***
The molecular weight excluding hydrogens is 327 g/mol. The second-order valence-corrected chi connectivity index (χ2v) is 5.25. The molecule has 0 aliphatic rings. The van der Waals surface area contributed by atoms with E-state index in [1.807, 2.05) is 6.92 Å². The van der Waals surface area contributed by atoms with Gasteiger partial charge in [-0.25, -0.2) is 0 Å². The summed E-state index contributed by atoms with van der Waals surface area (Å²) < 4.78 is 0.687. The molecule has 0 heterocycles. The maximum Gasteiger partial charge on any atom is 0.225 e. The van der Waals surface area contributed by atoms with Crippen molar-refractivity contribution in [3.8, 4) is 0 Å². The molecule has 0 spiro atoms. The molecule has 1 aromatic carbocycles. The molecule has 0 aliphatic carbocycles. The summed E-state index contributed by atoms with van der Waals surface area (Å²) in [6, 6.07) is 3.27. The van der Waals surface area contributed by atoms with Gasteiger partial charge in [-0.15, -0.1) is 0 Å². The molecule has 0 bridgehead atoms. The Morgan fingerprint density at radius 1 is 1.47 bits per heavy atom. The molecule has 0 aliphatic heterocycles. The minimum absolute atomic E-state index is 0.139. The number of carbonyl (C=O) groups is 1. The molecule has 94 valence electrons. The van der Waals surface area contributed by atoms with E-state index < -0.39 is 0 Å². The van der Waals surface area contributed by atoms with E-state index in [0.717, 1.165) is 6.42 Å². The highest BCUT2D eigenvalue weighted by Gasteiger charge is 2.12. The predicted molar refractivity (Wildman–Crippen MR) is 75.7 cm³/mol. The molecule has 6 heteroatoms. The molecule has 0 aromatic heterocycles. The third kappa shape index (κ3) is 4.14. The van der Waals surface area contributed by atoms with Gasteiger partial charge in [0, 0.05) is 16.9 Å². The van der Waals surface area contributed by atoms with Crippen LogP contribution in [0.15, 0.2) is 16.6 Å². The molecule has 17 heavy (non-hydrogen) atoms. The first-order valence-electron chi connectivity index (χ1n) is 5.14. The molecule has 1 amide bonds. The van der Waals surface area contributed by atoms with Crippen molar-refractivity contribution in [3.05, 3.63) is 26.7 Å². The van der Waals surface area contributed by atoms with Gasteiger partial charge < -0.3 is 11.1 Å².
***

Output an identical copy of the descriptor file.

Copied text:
The molecular weight excluding hydrogens is 327 g/mol. The second-order valence-corrected chi connectivity index (χ2v) is 5.25. The molecule has 0 aliphatic rings. The van der Waals surface area contributed by atoms with E-state index in [1.807, 2.05) is 6.92 Å². The van der Waals surface area contributed by atoms with Gasteiger partial charge in [-0.25, -0.2) is 0 Å². The summed E-state index contributed by atoms with van der Waals surface area (Å²) < 4.78 is 0.687. The molecule has 0 heterocycles. The maximum Gasteiger partial charge on any atom is 0.225 e. The van der Waals surface area contributed by atoms with Crippen molar-refractivity contribution in [3.8, 4) is 0 Å². The molecule has 0 spiro atoms. The molecule has 1 aromatic carbocycles. The molecule has 0 aliphatic carbocycles. The summed E-state index contributed by atoms with van der Waals surface area (Å²) in [6, 6.07) is 3.27. The van der Waals surface area contributed by atoms with Gasteiger partial charge in [-0.15, -0.1) is 0 Å². The molecule has 0 bridgehead atoms. The Morgan fingerprint density at radius 1 is 1.47 bits per heavy atom. The molecule has 0 aliphatic heterocycles. The minimum absolute atomic E-state index is 0.139. The number of carbonyl (C=O) groups is 1. The molecule has 94 valence electrons. The van der Waals surface area contributed by atoms with E-state index < -0.39 is 0 Å². The van der Waals surface area contributed by atoms with E-state index in [0.717, 1.165) is 6.42 Å². The highest BCUT2D eigenvalue weighted by Gasteiger charge is 2.12. The predicted molar refractivity (Wildman–Crippen MR) is 75.7 cm³/mol. The molecule has 6 heteroatoms. The molecule has 0 aromatic heterocycles. The third kappa shape index (κ3) is 4.14. The van der Waals surface area contributed by atoms with Gasteiger partial charge in [0, 0.05) is 16.9 Å². The van der Waals surface area contributed by atoms with Crippen LogP contribution in [0.15, 0.2) is 16.6 Å². The molecule has 17 heavy (non-hydrogen) atoms. The first-order valence-electron chi connectivity index (χ1n) is 5.14. The molecule has 1 amide bonds. The van der Waals surface area contributed by atoms with Crippen molar-refractivity contribution in [3.05, 3.63) is 26.7 Å². The van der Waals surface area contributed by atoms with Gasteiger partial charge < -0.3 is 11.1 Å².